There are some moments when he should not have choice. You will decide for him. However, children who have opportunities throughout the day to make choices are often more ready to respond when a parent makes a choice. The parent is met with less resistance. He builds an internal sense that cohesion within the family creates a feeling of security. You are all taking care of each other. He has confidence that his voice will be heard.
A child needs to move and explore, but must also understand his own limits as well as the limits of the environment. Learning to master his own skills is what allows him the freedom to make choice and then act on those choices.
With the development of intellectual independence he pushes back on the rules. This is his way of “checking” to make sure he can trust the rules. We convey stability and love through our consistency. Always offering a calm and measured response to the “push-back” allows him to know he is safe.
The Feeling of Being Useful and Capable
The feelings of usefulness and being capable come directly from the ability to do things. Children learn to do things by practicing. They explore, repeat, make mistakes, self correct, and then learn to master their movements. The only way to do this is through experience.
In a Montessori prepared home an infant sleeps in a low bed. This bed is free from physical restriction and allows for freedom of movement while sleeping. He learns to move his body; scooting and then crawling. He now experiences choice to move in and out of bed. This space brings comfort in its consistency and familiarity.
The safety he feels in his low bed helps him develop a trust in his environment, himself, and trust in other people; those who care for him. Comfort in his environment allows him to master his movements in this space and feel free to explore. The confidence to explore builds his understanding of his own capabilities. He repeats his movements and concentrates mastering his own body.
A child that is given the opportunity to understand the feeling of hunger and fullness can choose when to eat and how much. Imagine you serve a sixteen-month-old a full plate of food and then you ask him to finish all the food on his plate before leaving the table. This is suggesting to him that you have a better understanding of his hunger than he does. In order for him to understand his need for food and when to stop eating, he needs practice.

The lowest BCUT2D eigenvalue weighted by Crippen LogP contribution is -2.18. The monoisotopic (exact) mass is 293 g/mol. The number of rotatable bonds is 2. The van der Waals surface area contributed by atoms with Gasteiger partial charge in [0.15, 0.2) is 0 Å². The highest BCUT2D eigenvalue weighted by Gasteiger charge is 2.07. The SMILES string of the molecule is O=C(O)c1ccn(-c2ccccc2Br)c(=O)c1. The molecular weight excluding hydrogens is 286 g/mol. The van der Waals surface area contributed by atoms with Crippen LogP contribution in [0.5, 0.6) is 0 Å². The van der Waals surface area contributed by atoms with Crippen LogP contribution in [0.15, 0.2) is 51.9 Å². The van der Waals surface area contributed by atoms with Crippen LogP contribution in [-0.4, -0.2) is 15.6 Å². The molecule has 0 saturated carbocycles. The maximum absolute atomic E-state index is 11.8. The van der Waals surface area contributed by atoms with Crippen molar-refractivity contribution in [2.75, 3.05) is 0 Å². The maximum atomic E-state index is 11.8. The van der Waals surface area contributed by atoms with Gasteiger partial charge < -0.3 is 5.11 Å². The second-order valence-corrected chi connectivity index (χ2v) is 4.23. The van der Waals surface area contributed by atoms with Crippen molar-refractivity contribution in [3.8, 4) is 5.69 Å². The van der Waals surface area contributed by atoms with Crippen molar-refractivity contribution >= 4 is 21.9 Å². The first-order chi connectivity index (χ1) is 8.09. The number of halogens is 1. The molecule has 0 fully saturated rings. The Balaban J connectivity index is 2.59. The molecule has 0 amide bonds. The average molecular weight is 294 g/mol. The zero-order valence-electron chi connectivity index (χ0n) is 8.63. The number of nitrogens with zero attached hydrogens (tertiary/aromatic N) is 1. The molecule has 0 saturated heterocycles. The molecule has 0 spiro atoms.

Show him to serve himself small quantities from a serving dish. He can then eat what he has served himself. Then offer for him to take another serving. Always offer healthy food choices and he will learn to take the nourishment his body needs. With practice and time he gains the dexterity to serve with utensils, the confidence to repeat, and the independence to determine his own hunger. When he fills his own plate, he can then be asked to finish the food before leaving the table. We cannot ask a child to finish what we have chosen for him without suppressing his own internal feeling.
Mastery of one’s own body is the first seed of self-reliance, planted in his developing intellect; he experiences that his efforts result in change. He now has the knowledge that he is capable; capable of movement, capable of understanding, capable of connecting with others. As his neurons are firing and his nervous system matures, he experiences life with the feeling, “I am making a difference and my presence is felt”.
Dr. Montessori acknowledged that it is not enough to be independent. Independence must lead to a meaningful connection to community. “Two things are necessary: the development of individuality and the participation of the individual in a truly social life.” (Dr. Montessori, Education and Peace p. 56)
This need to connect to others and create shared experiences starts early. Young children learn best in community and seek eachother out to learn from one another. If this connection to community and desire to master one’s own physical ability is fostered, children grow to build community, to lead community, and make changes in the world.
As parents, we want joyful children. However, we cannot create joy for them. They must do that for themselves. We create homes and schools in which joy is attainable. We build spaces where joy is a possibility. We provide authentic and responsive communities where they will grow; where they will feel their own value, be appreciated and loved by others, and feel useful and capable.